These seven Il-114-100s are the only aircraft in commercial operation presently, all used by Uzbekistan Airways. The only example currently flying in Russia is the Il-114LL flying test-bed, since 2005 used by the Radar MMS company of St Petersburg for trials of elements of the Kasatka mission system.

The most important changes in the upgraded Il-114-300 aircraft in comparison with the basic Il-114 is the use of TV7-117SM engines, difiering from the TV-117S engines in having a new BARK-65 full authority digital engine control system and SV-34.03 propellers from the Russian company Aerosila.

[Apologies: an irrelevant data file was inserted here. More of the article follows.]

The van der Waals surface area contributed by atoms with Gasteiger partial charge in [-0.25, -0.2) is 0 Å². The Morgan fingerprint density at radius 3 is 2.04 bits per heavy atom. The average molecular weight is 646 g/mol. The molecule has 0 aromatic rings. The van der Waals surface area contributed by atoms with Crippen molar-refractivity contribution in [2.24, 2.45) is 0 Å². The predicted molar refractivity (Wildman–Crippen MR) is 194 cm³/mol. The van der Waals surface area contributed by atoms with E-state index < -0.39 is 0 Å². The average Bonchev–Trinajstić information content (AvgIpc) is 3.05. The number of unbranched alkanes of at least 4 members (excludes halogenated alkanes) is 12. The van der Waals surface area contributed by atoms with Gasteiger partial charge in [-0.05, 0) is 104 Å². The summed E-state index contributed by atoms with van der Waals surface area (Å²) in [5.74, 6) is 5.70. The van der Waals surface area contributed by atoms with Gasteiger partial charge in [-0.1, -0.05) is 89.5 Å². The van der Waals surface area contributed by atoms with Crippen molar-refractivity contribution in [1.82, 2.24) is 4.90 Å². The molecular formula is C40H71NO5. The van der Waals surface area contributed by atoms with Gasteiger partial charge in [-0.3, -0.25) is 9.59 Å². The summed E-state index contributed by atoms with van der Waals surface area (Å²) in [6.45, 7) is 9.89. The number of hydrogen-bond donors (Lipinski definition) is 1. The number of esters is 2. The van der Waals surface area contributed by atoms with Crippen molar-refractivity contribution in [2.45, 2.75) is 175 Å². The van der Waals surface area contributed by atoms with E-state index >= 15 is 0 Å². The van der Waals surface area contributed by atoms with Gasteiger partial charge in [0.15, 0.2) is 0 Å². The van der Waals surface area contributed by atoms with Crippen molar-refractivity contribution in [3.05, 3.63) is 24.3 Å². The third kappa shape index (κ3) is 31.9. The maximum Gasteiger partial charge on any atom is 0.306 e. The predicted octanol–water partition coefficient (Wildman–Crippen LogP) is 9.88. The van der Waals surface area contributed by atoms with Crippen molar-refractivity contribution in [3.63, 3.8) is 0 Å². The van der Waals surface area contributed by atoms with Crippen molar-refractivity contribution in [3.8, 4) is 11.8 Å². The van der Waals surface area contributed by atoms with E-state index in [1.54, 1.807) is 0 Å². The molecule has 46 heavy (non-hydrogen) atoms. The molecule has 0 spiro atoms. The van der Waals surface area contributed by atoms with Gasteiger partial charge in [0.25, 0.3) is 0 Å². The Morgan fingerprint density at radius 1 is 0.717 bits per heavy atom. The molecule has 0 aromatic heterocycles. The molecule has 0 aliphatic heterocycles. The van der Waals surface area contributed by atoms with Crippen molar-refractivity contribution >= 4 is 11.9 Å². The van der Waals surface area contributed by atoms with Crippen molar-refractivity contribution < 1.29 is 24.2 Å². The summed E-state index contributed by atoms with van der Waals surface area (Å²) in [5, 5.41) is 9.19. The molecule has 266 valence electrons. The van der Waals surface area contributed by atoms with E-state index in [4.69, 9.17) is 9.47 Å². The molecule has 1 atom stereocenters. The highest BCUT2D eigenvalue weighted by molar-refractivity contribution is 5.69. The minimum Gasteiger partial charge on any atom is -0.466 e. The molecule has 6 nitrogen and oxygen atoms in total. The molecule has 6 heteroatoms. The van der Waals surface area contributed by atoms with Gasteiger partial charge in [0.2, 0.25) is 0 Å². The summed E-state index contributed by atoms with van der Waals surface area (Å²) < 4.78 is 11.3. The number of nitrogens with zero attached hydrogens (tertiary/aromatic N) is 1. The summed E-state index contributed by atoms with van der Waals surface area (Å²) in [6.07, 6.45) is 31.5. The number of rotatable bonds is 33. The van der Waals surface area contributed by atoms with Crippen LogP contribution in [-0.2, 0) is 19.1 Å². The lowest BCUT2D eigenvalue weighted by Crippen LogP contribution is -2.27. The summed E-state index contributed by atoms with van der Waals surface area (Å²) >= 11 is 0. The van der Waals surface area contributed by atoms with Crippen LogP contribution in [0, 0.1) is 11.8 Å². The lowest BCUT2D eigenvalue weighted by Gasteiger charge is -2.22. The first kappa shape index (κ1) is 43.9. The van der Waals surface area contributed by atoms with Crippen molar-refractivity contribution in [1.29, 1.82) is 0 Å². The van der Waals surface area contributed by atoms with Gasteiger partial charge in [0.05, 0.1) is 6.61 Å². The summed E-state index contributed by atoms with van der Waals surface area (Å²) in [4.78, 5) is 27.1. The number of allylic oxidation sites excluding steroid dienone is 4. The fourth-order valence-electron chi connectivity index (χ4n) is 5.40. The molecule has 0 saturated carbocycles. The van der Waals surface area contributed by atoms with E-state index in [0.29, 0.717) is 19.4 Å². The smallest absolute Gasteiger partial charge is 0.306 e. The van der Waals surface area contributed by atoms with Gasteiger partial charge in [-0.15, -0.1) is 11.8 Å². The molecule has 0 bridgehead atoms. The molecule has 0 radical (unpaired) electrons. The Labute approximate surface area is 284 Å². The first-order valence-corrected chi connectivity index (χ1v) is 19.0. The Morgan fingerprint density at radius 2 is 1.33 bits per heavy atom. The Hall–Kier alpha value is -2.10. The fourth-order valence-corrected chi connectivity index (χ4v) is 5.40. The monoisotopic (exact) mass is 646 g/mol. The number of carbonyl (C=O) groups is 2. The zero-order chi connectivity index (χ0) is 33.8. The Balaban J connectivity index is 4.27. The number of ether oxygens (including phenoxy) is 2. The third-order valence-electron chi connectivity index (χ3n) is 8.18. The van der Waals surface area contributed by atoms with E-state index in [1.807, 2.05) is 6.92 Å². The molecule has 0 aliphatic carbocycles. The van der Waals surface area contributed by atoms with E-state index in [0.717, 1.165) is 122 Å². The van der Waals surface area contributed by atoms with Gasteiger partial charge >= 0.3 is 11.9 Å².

The TV7-117SM engine already exists. Seven have been made since 2005; two are currently in operation, on the Il-114LL. The task now is to extend the engine’s time between overhauls from the current 2,275 hours (1,500 cycles) to 6,000 hours.

This Il-114LL (Letayushchaya Laboratoriya, flying test bed) is the only Il-114 currently still flying in Russia. It is used by the Radar MMS company in St Petersburg for trials of elements of the Kasatka maritime patrol system. All photos Piotr Butowski
The seven Il-114-100s are the only aircraft in commercial operation presently, all used by Uzbekistan Airways.
An attempt to save the Il-114 programme was the equipment of the aircraft with Pratt Whitney PW127H engines and Rockwell Collins avionics. Only seven such examples, designated Il-114-100, were made.